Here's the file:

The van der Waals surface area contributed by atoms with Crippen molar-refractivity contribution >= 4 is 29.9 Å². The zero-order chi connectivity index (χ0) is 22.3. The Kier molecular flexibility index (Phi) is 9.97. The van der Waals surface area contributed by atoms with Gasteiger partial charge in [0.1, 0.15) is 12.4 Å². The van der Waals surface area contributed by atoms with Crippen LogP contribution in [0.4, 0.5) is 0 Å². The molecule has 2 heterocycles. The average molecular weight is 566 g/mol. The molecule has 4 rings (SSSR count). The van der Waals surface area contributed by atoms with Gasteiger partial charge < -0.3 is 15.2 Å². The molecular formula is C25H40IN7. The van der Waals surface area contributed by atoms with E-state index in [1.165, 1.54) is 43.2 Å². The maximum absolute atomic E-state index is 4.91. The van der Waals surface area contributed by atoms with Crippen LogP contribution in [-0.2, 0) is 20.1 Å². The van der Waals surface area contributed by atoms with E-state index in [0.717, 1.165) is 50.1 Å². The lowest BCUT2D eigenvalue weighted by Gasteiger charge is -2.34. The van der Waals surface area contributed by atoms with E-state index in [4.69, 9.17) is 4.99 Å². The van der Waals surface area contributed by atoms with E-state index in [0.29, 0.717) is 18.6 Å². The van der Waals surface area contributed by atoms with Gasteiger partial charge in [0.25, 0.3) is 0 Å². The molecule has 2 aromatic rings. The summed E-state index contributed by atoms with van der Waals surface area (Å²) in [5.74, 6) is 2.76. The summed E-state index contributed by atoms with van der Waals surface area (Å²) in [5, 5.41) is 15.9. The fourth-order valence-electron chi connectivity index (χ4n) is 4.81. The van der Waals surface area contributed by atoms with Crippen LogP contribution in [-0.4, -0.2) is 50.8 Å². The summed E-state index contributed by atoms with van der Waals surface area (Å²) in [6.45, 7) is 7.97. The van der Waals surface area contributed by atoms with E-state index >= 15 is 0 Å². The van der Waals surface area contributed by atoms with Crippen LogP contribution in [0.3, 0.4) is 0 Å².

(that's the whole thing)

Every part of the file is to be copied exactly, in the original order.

The van der Waals surface area contributed by atoms with Crippen molar-refractivity contribution >= 4 is 29.9 Å². The zero-order chi connectivity index (χ0) is 22.3. The Kier molecular flexibility index (Phi) is 9.97. The van der Waals surface area contributed by atoms with Gasteiger partial charge in [0.1, 0.15) is 12.4 Å². The van der Waals surface area contributed by atoms with Crippen LogP contribution in [0.4, 0.5) is 0 Å². The molecule has 2 heterocycles. The average molecular weight is 566 g/mol. The molecule has 4 rings (SSSR count). The van der Waals surface area contributed by atoms with Gasteiger partial charge < -0.3 is 15.2 Å². The molecular formula is C25H40IN7. The van der Waals surface area contributed by atoms with E-state index in [1.165, 1.54) is 43.2 Å². The maximum absolute atomic E-state index is 4.91. The van der Waals surface area contributed by atoms with Crippen LogP contribution in [-0.2, 0) is 20.1 Å². The van der Waals surface area contributed by atoms with E-state index in [0.717, 1.165) is 50.1 Å². The lowest BCUT2D eigenvalue weighted by Gasteiger charge is -2.34. The van der Waals surface area contributed by atoms with E-state index in [4.69, 9.17) is 4.99 Å². The van der Waals surface area contributed by atoms with E-state index in [0.29, 0.717) is 18.6 Å². The van der Waals surface area contributed by atoms with Gasteiger partial charge in [0.25, 0.3) is 0 Å². The molecule has 2 aromatic rings. The summed E-state index contributed by atoms with van der Waals surface area (Å²) in [5.74, 6) is 2.76. The summed E-state index contributed by atoms with van der Waals surface area (Å²) in [5, 5.41) is 15.9. The fourth-order valence-electron chi connectivity index (χ4n) is 4.81. The van der Waals surface area contributed by atoms with Crippen LogP contribution in [-0.4, -0.2) is 50.8 Å². The summed E-state index contributed by atoms with van der Waals surface area (Å²) in [6.45, 7) is 7.97. The van der Waals surface area contributed by atoms with E-state index >= 15 is 0 Å². The van der Waals surface area contributed by atoms with Crippen LogP contribution in [0.3, 0.4) is 0 Å².